13 October 2011

Ginger Ale - Sugar Suzy/ Scoobidad


Label: Injection
Year of Release: 1972


Many moons ago, you may remember that I wrote I was due to spend a week's holiday in The Netherlands, and I promised I'd return with some records for this blog. This is the first of the bundle, and whilst it may be a push to describe it as an obscurity - the A-side "Scoobidad" hit number four in Holland - the B-side has since acquired some love as a bit of a psych-pop classic across the whole of Europe.

Ginger Ale were formerly known as Roek's Family before changing their name and subsequently dabbling with more intricate sounds. "Scoobidad" is a fairly harmless piece of seventies bubblegum, but "Sugar Suzy" is beautiful despite its rather unpromising, Archies-esque title. Filled to the brim with twanging, whining guitars and gentle, wistful vocals, it would neither be out of place on the second side of Pink Floyd's "Atom Heart Mother" nor indeed a compilation of West Coast classics. Dreamy, considered and tranquil, it's far too good to be buried away on a flipside, and had it been released at an earlier date and on the right side of a seven inch single (or tucked away on an album) it's not difficult to imagine it gaining more respect than it has done. As it stands, hopefully this will gain further popularity over the coming years.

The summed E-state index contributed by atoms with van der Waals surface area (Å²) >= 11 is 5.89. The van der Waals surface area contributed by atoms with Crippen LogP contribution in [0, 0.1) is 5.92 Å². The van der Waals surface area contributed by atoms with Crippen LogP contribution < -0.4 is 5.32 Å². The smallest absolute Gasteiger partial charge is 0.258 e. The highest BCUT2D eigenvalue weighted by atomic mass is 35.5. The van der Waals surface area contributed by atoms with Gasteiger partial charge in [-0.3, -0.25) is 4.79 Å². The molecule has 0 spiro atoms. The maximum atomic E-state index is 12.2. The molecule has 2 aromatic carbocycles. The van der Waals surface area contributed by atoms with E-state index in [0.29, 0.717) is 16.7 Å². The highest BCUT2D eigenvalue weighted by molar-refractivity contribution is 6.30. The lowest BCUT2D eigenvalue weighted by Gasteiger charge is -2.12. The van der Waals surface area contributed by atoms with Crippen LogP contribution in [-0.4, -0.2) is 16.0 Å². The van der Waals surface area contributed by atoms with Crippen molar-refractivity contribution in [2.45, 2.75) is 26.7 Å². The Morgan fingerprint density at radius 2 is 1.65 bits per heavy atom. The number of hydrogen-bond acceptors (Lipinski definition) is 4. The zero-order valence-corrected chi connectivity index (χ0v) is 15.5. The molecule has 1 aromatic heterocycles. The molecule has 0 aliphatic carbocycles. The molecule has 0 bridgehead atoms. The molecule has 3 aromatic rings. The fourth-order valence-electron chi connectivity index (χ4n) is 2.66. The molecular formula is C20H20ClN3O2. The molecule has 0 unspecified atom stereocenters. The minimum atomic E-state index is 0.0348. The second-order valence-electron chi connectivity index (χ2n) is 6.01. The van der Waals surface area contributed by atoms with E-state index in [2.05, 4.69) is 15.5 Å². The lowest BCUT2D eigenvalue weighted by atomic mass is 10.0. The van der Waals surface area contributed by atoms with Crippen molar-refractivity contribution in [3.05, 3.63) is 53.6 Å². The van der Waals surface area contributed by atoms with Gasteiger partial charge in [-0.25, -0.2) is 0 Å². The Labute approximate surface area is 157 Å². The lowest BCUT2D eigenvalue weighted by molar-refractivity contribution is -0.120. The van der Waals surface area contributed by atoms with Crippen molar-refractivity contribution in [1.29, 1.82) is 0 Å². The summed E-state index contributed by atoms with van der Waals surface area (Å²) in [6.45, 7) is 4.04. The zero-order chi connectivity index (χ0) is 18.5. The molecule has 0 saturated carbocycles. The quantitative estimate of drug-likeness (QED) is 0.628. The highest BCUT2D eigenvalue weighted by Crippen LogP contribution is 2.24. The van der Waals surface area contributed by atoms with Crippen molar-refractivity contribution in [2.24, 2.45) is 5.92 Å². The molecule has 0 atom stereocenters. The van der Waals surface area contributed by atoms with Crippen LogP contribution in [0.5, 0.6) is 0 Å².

Ginger Ale eventually went their separate ways, with drummer Richard De Bois moving on to a successful production career, and guitarist Steve Allet going on to join the psych-tastic band Ekseption.



2 comments:

woodythepirate said...

They started as Roek Williams and the Fighting Cats..then shortened to 'Roek's Family'. Very popular on the Dutch offshore stations ( Veronica, later Radio Nordsee, Atlantis etc), they did a version of 'Never An Everyday Thing' in 1969 (which was also a big radio hit, but non-charter for Eli Bonaparte on Decca Records).

23 Daves said...

Thanks for the background, Woody. It certainly explains why there was a British issue of this single (on MAM) if it got pirate play.